I was too young to be able to see my colleagues as anything other than competition. To be fair, maybe that’s what most of my peers felt about me when it came to love life. Even if that was of zero importance to me, their fervent interest in it made them see me fearfully as a rival. This book made me see that I shouldn’t have to make a choice between independent & loving, between respect & support, between attraction & consent. It was almost too many lessons to absorb at once in addition to the realisation that my world was too small for who I was becoming. I think I sensed all of these at some level even if I couldn’t quite make sense of it all. I had already began blogging by then and my early posts are full of the relentless hunger for identity, for recognition of my right to exist in a world that was too small for me. Reading and writing are two parts of conversations with the world and since I had nobody to talk to, books & their characters spoke to me. This one is that interesting person who was friendly but who made me feel a little beyond my depth. And because it was chicklit, a genre associated with silliness and I was so invested in Smart Ramya, I couldn’t accept that. So I kept it around.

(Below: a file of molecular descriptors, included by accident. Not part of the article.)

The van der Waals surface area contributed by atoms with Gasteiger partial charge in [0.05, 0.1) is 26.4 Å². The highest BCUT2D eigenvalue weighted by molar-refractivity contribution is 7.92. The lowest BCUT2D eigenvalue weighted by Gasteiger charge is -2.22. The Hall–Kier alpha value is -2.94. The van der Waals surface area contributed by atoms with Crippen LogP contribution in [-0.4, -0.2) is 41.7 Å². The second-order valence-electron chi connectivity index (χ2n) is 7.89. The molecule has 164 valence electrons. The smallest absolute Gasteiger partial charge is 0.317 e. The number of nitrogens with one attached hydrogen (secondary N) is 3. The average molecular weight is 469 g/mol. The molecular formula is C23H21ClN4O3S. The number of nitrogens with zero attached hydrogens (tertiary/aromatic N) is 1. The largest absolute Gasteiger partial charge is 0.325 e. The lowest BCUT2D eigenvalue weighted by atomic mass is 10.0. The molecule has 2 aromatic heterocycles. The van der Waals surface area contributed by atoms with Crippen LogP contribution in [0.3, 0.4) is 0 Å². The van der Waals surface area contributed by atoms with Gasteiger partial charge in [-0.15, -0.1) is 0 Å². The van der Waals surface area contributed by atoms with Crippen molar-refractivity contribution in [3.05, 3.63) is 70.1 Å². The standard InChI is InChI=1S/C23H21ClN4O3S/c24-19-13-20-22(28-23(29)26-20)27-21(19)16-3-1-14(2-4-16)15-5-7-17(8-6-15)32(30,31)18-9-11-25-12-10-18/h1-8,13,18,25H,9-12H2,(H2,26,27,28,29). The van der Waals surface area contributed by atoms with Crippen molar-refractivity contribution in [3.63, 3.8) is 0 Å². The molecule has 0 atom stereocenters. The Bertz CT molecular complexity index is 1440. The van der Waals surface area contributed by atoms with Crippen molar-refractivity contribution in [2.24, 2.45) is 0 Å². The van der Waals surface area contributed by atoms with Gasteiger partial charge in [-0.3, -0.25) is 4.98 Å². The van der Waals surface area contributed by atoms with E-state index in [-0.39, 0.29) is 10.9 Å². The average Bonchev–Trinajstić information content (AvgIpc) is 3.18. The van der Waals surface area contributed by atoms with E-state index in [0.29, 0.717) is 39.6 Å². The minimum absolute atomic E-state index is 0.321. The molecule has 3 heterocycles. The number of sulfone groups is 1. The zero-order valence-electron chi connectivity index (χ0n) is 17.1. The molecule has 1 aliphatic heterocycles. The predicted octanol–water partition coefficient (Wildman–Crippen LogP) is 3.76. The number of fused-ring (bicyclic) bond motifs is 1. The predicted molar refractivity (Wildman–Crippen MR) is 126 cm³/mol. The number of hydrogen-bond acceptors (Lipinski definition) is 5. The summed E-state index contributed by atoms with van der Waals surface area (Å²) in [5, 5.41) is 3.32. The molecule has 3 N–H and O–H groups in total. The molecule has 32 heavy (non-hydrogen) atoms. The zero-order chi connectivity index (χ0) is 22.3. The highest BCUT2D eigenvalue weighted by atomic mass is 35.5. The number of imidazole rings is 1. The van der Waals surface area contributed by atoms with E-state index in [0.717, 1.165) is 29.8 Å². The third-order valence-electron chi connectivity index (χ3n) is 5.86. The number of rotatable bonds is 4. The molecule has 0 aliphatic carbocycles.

It sparked off a string of other more palatable books for me and along with them came people more palatable – the beginnings of my tribe. A merchandiser at my favorite bookstore who knew my blog. The wife of the friend of an ex, who met my blog identity before she met me. People whose first impression of me became IdeaSmith, that persona that I’ve come to realise is the very best, most comfortable fit for my life. This post is turning out to be more about the book than two of the characters that I originally wanted to talk about. But maybe that’s the stuff of another post. For now, I’m just happy for a reunion with an old almost-friend. I’m grown up now and can hold my own.

Update: I just realised I have tried second-reading this book before. Even picking up the book again was such an intense experience, I wrote about it. But I have no memory of it so I must conclude that I must have given up. The time wasn’t right but it feels right now.

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3 thoughts on “The Last-But-One Chance Saloon

  1. vishalbheeroo March 29, 2021 at 20:44 Reply

    I love this reflection and true about books can create memories, recreating them can be painful or pushing us to revisit those and now, how we changed as people. The time you speak I was in Mumbai, totally aimless and in love with someone…the relationship went for a toss, I was hanging on and at the same time compromising my identity. In 2019, read Shantaram outside India where I am currently, and took me back to the Mumbai I know, visualizing the city, the same Colaba he mentions, and taking the book with me everywhere. Your post spoke to me and not just about the book but those days and I now!

    Like

    • IdeaSmith March 30, 2021 at 01:32 Reply

      There is something about reliving the times we had when we read a book that affected us so poignantly. Thank you for sharing that.

      Liked by 1 person

  2. […] I read Last Chance Saloon again, a book that I must have sensed that I’d need to grow into since I didn’t read it […]

    Like